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The author assumed the same normal curve for China, which skewers the numbers. Edited the information using data that's closer to China's national mean IQ.

This claim can actually be tested very easily. Others have done it, e.g. Brian Dickerson: The perils of repeating political nonsense and came to the conclusion that the claim was wrong.

You just need the chance a random person from a large group has a genius level IQ, then multiply it with the number of people in China and compare the result with the number of people in the USA. The IQ follows a Gaussian distribution where 100 is the mean by definition and a standard deviation (SD) of 15 (after Wechsler) or 16 (after Stanford-Binet). (sources: [1], [2]). The rarity of a particular IQ can be calculated easily and are listed by [1]. This numbers give the percentage of people with an IQ equal or lower than the given IQ and the rarity of this occurring.

The main question actually is what an genius level IQ is. According to [3] it is 140 or higher ("Genius or near genius") while [4] states it as at least 160. The rarity of such an IQ is 1/261 (with a SD of 15) or 1/161 (SD=16) for an IQ of 140 and 1/31,560 (SD=15) or 1/11,307 (SD=16) for an IQ of 160 [2].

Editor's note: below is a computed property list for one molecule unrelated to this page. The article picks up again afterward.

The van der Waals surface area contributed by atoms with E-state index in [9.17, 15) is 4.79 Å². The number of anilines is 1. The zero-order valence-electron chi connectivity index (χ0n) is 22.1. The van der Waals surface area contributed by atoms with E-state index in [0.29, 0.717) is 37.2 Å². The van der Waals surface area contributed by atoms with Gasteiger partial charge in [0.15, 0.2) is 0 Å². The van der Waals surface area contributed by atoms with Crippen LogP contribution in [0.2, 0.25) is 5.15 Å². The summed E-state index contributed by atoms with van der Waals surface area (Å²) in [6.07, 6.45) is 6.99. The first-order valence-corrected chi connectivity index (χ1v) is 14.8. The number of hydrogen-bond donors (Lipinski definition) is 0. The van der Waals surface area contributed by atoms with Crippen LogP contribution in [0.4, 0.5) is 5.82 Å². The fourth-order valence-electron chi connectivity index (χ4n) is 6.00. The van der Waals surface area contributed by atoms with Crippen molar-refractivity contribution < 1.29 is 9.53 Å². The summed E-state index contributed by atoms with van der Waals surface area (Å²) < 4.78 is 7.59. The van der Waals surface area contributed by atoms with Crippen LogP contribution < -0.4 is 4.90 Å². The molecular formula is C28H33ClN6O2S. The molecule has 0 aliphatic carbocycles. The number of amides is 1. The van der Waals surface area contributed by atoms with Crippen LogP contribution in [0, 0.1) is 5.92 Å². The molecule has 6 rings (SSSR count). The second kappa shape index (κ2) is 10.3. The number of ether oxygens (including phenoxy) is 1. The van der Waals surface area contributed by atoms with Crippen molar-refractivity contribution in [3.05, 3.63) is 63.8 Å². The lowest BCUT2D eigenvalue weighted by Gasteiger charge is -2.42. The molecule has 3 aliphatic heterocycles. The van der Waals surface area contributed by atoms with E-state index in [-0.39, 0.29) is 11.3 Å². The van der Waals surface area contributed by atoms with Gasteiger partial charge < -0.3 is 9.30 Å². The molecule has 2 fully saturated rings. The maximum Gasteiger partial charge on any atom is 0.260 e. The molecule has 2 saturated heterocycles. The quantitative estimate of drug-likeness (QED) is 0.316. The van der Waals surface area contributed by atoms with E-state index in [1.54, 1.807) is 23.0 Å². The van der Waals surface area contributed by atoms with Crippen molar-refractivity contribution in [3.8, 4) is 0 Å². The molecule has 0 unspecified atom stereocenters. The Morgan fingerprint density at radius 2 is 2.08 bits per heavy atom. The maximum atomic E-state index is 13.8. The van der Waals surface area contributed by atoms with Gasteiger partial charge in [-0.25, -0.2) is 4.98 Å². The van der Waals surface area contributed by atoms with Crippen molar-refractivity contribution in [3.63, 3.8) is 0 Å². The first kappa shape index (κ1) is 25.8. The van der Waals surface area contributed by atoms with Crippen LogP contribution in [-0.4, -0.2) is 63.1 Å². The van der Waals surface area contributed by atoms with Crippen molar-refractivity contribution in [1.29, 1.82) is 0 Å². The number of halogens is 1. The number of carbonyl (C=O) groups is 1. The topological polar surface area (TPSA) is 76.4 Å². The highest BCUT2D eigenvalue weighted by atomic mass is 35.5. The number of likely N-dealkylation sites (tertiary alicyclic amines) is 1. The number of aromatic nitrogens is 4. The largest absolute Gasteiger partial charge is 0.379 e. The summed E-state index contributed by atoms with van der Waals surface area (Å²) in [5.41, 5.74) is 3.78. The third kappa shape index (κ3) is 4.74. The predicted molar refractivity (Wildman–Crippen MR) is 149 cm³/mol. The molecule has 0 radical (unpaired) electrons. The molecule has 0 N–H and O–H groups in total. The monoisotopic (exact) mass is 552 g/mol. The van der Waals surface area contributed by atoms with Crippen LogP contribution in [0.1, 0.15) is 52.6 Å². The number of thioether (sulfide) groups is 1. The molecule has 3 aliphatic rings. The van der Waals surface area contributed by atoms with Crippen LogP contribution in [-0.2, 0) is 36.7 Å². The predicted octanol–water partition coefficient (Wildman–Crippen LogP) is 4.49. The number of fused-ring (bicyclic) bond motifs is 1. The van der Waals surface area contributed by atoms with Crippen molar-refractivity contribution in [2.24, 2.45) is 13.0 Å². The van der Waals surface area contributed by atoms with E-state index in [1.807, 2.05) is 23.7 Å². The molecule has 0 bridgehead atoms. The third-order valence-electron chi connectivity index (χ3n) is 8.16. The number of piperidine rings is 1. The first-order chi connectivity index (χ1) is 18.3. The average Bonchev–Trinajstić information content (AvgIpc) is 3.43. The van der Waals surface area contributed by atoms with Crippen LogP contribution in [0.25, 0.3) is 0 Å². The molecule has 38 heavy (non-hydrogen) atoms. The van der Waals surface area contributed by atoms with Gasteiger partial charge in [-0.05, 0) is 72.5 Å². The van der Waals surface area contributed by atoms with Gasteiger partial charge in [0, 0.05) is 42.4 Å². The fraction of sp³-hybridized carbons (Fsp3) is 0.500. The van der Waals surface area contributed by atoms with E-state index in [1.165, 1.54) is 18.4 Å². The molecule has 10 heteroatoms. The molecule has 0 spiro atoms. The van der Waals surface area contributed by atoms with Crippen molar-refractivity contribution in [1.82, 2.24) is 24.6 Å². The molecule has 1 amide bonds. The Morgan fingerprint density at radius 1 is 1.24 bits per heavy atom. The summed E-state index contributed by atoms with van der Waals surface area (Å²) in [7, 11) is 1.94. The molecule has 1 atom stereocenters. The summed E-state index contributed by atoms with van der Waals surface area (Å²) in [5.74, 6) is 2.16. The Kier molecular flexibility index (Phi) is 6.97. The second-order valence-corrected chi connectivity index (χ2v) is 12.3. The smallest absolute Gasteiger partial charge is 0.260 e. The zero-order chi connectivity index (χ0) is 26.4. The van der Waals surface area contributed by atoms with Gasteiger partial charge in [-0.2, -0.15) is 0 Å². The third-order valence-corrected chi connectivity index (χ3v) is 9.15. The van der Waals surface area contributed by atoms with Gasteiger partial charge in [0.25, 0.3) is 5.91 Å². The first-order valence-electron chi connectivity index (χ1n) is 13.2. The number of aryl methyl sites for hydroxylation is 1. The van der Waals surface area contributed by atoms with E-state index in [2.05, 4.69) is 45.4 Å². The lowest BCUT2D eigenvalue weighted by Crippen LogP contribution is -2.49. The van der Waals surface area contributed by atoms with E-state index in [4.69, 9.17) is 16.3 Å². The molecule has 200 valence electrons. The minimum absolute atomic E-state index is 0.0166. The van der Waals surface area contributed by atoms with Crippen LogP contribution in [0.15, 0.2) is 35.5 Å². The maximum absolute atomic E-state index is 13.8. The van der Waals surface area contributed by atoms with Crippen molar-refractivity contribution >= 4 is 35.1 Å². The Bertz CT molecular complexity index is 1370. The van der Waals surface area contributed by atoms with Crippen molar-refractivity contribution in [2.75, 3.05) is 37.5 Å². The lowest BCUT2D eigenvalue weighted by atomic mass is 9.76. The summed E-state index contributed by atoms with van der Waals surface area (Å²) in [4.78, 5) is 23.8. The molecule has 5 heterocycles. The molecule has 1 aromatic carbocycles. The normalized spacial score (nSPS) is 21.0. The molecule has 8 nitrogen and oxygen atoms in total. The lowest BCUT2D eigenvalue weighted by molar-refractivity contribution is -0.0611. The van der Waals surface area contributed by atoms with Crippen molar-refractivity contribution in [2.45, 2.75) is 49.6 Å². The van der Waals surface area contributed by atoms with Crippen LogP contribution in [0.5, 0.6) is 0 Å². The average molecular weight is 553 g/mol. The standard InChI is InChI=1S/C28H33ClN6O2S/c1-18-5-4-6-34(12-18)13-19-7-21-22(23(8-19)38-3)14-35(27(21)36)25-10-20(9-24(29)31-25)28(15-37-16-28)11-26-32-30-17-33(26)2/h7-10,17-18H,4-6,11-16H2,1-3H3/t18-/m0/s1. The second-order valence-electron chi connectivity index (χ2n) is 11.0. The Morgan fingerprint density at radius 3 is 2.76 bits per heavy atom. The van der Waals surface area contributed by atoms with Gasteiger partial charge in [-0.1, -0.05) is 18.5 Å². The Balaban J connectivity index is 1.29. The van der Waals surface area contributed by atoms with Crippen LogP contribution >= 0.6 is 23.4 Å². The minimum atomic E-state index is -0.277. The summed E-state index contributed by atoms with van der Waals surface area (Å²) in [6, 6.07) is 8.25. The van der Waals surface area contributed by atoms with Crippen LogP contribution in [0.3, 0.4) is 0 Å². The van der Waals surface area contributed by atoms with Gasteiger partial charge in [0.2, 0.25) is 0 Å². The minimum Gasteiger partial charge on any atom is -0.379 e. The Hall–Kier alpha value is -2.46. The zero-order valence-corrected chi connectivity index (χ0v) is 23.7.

The population of USA for 2012 is about 313,221,000 according to the U.S. Census Bureau [5]. The population of China for 2011 is about 1,370,537,000 [6]. Taking the lowest rarity of 1/161 from above then there are about 1,370,537,000/161 = about 8,513,000 geniuses in China, which is significant less then the 313,221,000 Americans. If you take the 15 SD value of 1/261 then you get only about 5,251,000 Chinese geniuses. With the 160 IQ points, which are more realistic [7] to indicate a real genius, the numbers are even much less (about 43,400 or 12,100). Note that 1,370,537,000/313,221,000 = 4.375, so in order for this claim to be true actually one of every four (or say five) Chinese would need to be a Genius. Even without the numbers above, it can be easily understood that this is not the case.

*The above calculation is based on the assumption that China has a mean IQ of 100. Various studies had shown that China and other East Asian countries have a mean IQ of around half a standard deviation above the mean (one source claims 106, others have claimed as high as 115) 8

What this means is that the normal curve for China is shifted to the right of the world's normal curve, and if we assume the same standard deviation for China, then about 2 SD would be enough to reach 140 IQ, 2 SD is 95%. So roughly 1/20 people in China have 140 IQ or above. This number still doesn't reach the entire population of USA, but it comes a lot closer.

Conclusion: This claim is wrong according to the definition and probabilities of the IQ.

Martin Scharrer
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